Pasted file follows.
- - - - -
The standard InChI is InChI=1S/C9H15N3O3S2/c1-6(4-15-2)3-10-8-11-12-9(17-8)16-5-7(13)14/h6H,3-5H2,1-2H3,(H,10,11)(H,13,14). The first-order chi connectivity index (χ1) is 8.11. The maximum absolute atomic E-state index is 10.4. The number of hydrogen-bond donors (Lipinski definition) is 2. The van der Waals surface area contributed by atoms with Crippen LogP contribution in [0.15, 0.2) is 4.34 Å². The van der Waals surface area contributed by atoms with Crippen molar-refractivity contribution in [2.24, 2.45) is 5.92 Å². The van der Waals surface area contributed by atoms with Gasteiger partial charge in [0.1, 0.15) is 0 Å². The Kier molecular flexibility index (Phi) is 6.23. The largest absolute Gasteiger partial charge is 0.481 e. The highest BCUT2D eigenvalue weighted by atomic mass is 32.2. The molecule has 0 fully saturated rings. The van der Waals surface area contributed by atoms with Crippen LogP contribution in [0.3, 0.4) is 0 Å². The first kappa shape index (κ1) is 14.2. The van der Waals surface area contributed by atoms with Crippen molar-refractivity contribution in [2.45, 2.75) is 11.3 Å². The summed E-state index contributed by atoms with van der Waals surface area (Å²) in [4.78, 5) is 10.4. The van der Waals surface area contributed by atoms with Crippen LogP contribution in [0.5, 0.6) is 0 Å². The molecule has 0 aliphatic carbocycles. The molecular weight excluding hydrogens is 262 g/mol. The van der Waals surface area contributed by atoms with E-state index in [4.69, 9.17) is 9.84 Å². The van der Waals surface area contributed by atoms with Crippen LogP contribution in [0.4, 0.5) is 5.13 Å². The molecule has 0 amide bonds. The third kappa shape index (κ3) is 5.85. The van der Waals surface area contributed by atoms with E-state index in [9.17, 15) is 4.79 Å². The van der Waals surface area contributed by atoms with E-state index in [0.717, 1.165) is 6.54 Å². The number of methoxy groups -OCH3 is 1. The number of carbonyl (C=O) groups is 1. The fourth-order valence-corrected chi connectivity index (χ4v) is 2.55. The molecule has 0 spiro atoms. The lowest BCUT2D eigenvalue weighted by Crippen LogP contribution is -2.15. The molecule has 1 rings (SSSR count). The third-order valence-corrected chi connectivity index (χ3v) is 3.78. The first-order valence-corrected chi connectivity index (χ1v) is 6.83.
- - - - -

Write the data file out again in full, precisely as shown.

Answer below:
The standard InChI is InChI=1S/C9H15N3O3S2/c1-6(4-15-2)3-10-8-11-12-9(17-8)16-5-7(13)14/h6H,3-5H2,1-2H3,(H,10,11)(H,13,14). The first-order chi connectivity index (χ1) is 8.11. The maximum absolute atomic E-state index is 10.4. The number of hydrogen-bond donors (Lipinski definition) is 2. The van der Waals surface area contributed by atoms with Crippen LogP contribution in [0.15, 0.2) is 4.34 Å². The van der Waals surface area contributed by atoms with Crippen molar-refractivity contribution in [2.24, 2.45) is 5.92 Å². The van der Waals surface area contributed by atoms with Gasteiger partial charge in [0.1, 0.15) is 0 Å². The Kier molecular flexibility index (Phi) is 6.23. The largest absolute Gasteiger partial charge is 0.481 e. The highest BCUT2D eigenvalue weighted by atomic mass is 32.2. The molecule has 0 fully saturated rings. The van der Waals surface area contributed by atoms with Crippen LogP contribution in [0.3, 0.4) is 0 Å². The first kappa shape index (κ1) is 14.2. The van der Waals surface area contributed by atoms with Crippen molar-refractivity contribution in [2.45, 2.75) is 11.3 Å². The summed E-state index contributed by atoms with van der Waals surface area (Å²) in [4.78, 5) is 10.4. The van der Waals surface area contributed by atoms with Crippen LogP contribution in [0.5, 0.6) is 0 Å². The molecule has 0 aliphatic carbocycles. The molecular weight excluding hydrogens is 262 g/mol. The van der Waals surface area contributed by atoms with E-state index in [4.69, 9.17) is 9.84 Å². The van der Waals surface area contributed by atoms with Crippen LogP contribution in [0.4, 0.5) is 5.13 Å². The molecule has 0 amide bonds. The third kappa shape index (κ3) is 5.85. The van der Waals surface area contributed by atoms with E-state index in [9.17, 15) is 4.79 Å². The van der Waals surface area contributed by atoms with E-state index in [0.717, 1.165) is 6.54 Å². The number of methoxy groups -OCH3 is 1. The number of carbonyl (C=O) groups is 1. The fourth-order valence-corrected chi connectivity index (χ4v) is 2.55. The molecule has 0 spiro atoms. The lowest BCUT2D eigenvalue weighted by Crippen LogP contribution is -2.15. The molecule has 1 rings (SSSR count). The third-order valence-corrected chi connectivity index (χ3v) is 3.78. The first-order valence-corrected chi connectivity index (χ1v) is 6.83.